This familiar medium-size dove, with its slim body and tapered tail, is the most common and widespread dove in most of North America. Wings make a fluttering whistle when the bird takes flight. Polytypic. Length 12".
Head and underparts unmarked pale pinkish brown, but with black crescent framing lower edge of auricular; upper parts darker and grayer brown; prominent black spots on coverts and tertials, and flight feathers contrasting darker; long pointed tail dark, with black subterminal spots and bold white tips on all but the central rectrices. Adult male: iridescent blue and pink on hind neck, with pinkish bloom extending onto breast; iris blackish; orbital skin pale blue; bill dark; and feet red. Adult female: similar to adult male, but with reduced iridescence and pinkish bloom. Juvenile: generally darker and browner; pale buff-gray fringes on most of the feathers give the bird a “scaly” appearance; dark crescent below auricular extends forward toward the base of the bill; cheek area pale.
Five subspecies; 3 in North America, with carolinensis breeding in the East, and marginella breeding in the West, and nominate macroura from the West Indies recently invading the Florida Keys; not separable in the field.
Call: a mournful oowoo-woo-woo-woo.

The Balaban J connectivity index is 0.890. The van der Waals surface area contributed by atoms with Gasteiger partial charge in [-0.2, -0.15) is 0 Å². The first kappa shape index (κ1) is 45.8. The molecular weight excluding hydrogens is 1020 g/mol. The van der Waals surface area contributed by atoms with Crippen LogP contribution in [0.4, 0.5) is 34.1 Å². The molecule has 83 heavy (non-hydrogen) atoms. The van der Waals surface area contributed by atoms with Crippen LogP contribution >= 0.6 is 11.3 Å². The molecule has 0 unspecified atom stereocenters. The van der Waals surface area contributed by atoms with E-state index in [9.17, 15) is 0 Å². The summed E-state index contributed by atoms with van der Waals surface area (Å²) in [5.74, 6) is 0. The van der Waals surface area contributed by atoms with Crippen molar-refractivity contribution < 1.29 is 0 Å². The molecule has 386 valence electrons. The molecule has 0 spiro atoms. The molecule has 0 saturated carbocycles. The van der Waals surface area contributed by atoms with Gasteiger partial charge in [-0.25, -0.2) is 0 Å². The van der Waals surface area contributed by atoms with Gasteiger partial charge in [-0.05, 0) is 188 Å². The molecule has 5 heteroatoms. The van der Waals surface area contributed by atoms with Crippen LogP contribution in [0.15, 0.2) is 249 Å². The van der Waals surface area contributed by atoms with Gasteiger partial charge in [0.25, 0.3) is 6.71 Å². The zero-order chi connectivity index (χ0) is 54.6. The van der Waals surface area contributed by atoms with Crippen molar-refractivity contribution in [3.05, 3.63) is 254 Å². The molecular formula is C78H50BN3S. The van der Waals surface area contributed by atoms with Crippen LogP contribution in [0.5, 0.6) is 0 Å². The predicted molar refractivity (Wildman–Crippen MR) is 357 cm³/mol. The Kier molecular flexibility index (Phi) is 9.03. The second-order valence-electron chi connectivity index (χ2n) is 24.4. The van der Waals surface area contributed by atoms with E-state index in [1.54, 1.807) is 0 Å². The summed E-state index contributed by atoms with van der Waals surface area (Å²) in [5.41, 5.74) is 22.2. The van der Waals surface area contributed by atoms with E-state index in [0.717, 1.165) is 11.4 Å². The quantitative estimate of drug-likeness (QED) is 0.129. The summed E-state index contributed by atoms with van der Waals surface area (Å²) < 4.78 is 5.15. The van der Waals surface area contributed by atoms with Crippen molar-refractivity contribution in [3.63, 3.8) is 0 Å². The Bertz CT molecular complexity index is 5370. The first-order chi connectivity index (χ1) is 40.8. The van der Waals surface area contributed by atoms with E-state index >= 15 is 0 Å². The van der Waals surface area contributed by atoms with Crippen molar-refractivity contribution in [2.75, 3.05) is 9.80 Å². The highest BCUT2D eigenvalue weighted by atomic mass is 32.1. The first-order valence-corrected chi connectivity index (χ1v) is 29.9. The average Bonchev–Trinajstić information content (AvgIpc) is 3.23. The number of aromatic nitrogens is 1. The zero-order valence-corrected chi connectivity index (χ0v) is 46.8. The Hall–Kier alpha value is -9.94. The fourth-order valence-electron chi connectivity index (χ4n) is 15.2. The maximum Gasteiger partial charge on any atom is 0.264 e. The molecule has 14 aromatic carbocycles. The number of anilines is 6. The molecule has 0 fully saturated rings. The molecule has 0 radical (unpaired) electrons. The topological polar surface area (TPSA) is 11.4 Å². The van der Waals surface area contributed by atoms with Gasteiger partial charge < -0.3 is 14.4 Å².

Status and Distribution
Common throughout the United States and southern Canada south through Central America. Prefers open areas, including rural and residential areas, avoiding thick forests; normally feeds on the ground. Breeding: nest is a loose platform of twigs placed at various heights above the ground, flimsy enough that the eggs are frequently visible from below. Migration: highly migratory, with birds breeding at the northern limit of the range believed to winter in Mexico, but those breeding farther south moving less, with birds present all year in the southern half of the United States. Vagrant: casual to Alaska and northern Canada; once in Great Britain.
The species is a well-managed game bird, with about 45 million killed by hunters in North America each year.
—From the National Geographic book Complete Birds of North America, 2006